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Original Research

Depression, Rumination, and Suicide Attempts in Adolescents With Mood Disorders: Sex Differences in This Relationship

Dianying Liu, MD, PhD; Gang Lei, MD, PhD; Dian Li, MD; Hongdong Deng, MD; Xiang Yang Zhang, MD, PhD; and Yonghui Dang, MD, PhD

Published: June 19, 2024


Background: Sex differences in suicide attempts have been widely recognized across domains such as depression and rumination. The relationship between depression, rumination, and suicide attempts in mood disorders has been studied before; however, how they interact across sexes remains unclear. This study aimed to examine the sex differences in the relationship between depression, rumination, and suicide attempts in Chinese adolescents with mood disorders.

Methods: We recruited 681 adolescents with mood disorders who met ICD-10 criteria for having unipolar or bipolar depression with a current depressive episode at the time of the study and collected demographic and clinical data.

Results: The prevalence of suicide attempts in female adolescents with mood disorders (64.36%) was significantly higher than that in male adolescents with mood disorders (49.47%), with an odds ratio of 1.84 (95% CI, 1.31–2.59). Regression analysis showed that PHQ-9 was independently associated with suicide attempts among male adolescents with mood disorders, while in female adolescents with mood disorders, total scores of PHQ-9 and RRS-10 were independently associated with suicide attempts. Importantly, in female adolescents with mood disorders, the mediating effect of RRS-10 total score on the relationship between PHQ-9 and suicide attempts was significant (standardized β = 0.005, P = 0.003, 95% CI, 0.002–0.008), the mediating effect accounted for 31.25% of the total effect of depressive symptoms on suicide attempts.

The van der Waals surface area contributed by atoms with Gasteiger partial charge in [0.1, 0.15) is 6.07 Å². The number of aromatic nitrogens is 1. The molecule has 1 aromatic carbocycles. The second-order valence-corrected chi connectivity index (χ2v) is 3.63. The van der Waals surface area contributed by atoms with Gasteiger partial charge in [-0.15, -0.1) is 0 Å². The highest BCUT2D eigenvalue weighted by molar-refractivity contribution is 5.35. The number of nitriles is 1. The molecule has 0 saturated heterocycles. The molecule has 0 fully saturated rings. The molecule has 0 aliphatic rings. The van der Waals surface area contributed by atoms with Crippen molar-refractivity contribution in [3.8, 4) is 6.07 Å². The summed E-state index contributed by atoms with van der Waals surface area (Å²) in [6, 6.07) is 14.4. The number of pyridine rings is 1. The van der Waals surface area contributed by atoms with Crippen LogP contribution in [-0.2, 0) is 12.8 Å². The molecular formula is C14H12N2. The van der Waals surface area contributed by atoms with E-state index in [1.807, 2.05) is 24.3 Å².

Conclusions: Our study suggests that there are sex differences in depression, rumination, and suicide attempts and in the interaction between them in adolescents with mood disorders. These sex differences may have important clinical implications, both for improving strategies to detect suicidal behaviors and for developing better early intervention programs for this population.

J Clin Psychiatry 2024;85(3):23m15136

Author affiliations are listed at the end of this article.

Volume: 85

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